It is natural to think of the applications of LSRC for cells in the higher-order visual areas, such as V2 and V4. Because the cells in these areas are known to respond to more complex stimuli (Gallant et al., 1993, 1996; Pasupathy and Connor, 2001; Ito and Komatsu, 2004), it is of interest to examine how local spectral response profiles are organized for cells in these areas. However, the current LSRC method is probably not applicable to neurons with strong position invariance such as those in the inferotemporal cortical area (Ito et al., 1995; Tanaka, 1996), because tunings for given oriented segments are not tied to specific locations within the receptive field in these areas.
The area MT is another candidate for the application of LSRC. There is a well known model for MT pattern motion-selective neurons (Movshon et al., 1986) by Simoncelli and Heeger (1998). In their model, MT neurons are constructed by summing output of V1 neurons satisfying the constraints for a given velocity. The spatiotemporal LSRC analysis, as describe above, should be able to provide response profiles in the three-dimensional joint domain (spatial frequency, orientation, and temporal frequency) and thus could be used to assess the validity of the model directly, extending the work by Perrone and Thiele (2001). Position invariance is expected for responses of MT neurons. However, it is not a limitation in this case, because LSRC is not used to detect spatial inhomogeneity. Instead, it is used to determine whether the spatiotemporal frequency domain receptive field of MT neurons has a planar organization as proposed by Simoncelli and Heeger (1998).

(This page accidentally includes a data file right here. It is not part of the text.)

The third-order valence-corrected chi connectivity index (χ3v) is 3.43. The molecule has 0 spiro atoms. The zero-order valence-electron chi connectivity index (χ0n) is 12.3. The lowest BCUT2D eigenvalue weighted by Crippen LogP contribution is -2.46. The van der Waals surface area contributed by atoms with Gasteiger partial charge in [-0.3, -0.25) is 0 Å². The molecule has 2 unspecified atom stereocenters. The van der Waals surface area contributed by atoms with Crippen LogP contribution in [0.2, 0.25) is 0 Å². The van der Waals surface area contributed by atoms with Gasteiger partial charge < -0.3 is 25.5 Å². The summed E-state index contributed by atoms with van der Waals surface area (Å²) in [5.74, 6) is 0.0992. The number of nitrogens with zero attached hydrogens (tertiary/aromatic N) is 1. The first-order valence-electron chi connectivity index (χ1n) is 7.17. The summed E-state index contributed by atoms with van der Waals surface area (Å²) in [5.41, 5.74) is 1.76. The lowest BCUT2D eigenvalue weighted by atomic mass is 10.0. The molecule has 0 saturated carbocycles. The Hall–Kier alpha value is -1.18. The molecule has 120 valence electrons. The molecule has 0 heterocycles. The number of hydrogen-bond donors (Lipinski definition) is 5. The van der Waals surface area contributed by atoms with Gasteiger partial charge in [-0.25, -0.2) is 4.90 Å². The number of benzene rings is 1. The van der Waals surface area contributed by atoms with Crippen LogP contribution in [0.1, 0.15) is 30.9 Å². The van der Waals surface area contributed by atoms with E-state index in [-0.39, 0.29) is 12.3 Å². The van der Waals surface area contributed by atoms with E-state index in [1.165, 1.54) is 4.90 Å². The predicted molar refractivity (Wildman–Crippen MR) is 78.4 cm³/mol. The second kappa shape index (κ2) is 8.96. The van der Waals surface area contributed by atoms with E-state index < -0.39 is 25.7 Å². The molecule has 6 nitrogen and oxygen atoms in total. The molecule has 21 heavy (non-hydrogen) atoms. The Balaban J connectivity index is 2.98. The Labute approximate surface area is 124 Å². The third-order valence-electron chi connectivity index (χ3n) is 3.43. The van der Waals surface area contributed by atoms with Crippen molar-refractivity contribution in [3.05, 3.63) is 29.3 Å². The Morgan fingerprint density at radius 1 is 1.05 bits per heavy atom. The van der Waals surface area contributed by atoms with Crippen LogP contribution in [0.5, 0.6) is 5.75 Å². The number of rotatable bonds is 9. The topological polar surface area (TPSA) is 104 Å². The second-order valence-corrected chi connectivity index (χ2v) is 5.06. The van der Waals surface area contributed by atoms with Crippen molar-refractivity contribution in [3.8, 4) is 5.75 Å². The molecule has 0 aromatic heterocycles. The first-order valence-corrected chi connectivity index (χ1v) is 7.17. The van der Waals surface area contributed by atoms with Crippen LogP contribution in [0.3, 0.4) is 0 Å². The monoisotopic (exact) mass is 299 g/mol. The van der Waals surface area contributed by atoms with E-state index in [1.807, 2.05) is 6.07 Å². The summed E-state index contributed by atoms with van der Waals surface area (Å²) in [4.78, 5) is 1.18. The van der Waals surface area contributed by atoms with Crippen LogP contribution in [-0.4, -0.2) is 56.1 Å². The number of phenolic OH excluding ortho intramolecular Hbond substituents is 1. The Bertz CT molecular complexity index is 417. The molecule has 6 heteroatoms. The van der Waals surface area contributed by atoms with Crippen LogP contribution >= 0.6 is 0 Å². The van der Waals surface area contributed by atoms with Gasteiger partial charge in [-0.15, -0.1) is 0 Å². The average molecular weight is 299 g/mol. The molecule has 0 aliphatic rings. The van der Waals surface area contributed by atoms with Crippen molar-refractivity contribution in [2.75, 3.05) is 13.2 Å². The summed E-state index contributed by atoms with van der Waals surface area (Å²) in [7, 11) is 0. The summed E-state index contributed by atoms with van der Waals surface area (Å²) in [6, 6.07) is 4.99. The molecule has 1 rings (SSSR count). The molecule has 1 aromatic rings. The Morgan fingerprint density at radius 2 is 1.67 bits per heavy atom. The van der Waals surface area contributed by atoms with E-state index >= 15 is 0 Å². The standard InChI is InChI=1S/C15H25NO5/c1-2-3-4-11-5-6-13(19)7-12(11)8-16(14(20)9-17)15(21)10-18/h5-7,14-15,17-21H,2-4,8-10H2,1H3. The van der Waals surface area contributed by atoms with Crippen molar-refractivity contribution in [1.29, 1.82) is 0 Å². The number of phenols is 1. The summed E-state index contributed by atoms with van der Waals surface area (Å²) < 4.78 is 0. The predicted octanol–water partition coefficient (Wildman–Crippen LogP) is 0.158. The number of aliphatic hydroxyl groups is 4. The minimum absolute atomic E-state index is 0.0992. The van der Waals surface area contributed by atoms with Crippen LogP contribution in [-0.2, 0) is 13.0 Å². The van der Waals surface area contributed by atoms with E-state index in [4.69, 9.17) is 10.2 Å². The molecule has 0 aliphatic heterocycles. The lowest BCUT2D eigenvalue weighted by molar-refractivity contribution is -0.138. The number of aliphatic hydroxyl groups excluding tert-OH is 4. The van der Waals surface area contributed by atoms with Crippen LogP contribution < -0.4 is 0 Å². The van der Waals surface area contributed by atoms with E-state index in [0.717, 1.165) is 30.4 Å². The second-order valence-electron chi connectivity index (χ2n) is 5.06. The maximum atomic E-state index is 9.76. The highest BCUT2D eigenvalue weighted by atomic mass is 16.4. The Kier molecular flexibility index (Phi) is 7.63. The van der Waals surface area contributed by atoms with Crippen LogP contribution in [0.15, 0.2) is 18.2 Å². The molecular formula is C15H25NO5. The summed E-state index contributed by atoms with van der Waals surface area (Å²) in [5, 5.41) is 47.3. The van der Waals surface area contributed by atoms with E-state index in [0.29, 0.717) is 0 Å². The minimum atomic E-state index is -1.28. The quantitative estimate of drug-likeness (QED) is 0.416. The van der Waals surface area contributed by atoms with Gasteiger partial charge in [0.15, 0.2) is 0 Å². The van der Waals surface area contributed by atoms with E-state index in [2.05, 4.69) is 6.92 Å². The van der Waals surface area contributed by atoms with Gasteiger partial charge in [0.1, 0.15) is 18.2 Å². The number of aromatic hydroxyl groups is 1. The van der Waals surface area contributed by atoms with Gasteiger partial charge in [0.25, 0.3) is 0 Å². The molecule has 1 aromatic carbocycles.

In conclusion, LSRC is a highly general and efficient method for characterizing neurons in intermediate-stage visual areas beyond the primary visual cortex. The use of random noise stimuli, with the minimum of assumptions about what the cells might be “looking for,” makes the LSRC method particularly suitable for multielectrode, multicell recordings. This is because, at least for initial bulk characterizations, it is desirable not to optimize stimulus parameters only for a selected set of neurons. Therefore, our study provides a basis on which the results from other areas may be compared with respect to inhomogeneities of tuning properties within receptive fields.
This work was supported by Grants 15029230 and 15700258 and the Project on Neuroinformatics Research in Vision through special coordination funds for promoting science and technology from the Ministry of Education, Culture, Sports, Science, and Technology (MEXT) and by Grant 13308048, the 21st Century COE Program, and a France–Japan Joint Research Program Grant from the Japan Society for the Promotion of Science. We thank our laboratory members, Hiroki Tanaka, Takahisa Sanada, Rui Kimura, Kota Sasaki, Masayuki Fukui, Miki Arai, Masashi Iida, and Taihei Ninomiya, for their help in experiments and valuable discussions. We also thank Dr. Jack Gallant and his colleagues for their support.
S. Nishimoto’s present address: Helen Wills Neuroscience Institute, University of California at Berkeley, Berkeley, CA 94720-1650.
- Correspondence should be addressed to Dr. Izumi Ohzawa, Graduate School of Frontier Biosciences and School of Engineering Science, Osaka University, 1-3 Machikaneyama, Toyonaka, Osaka 560-8531 Japan. Email: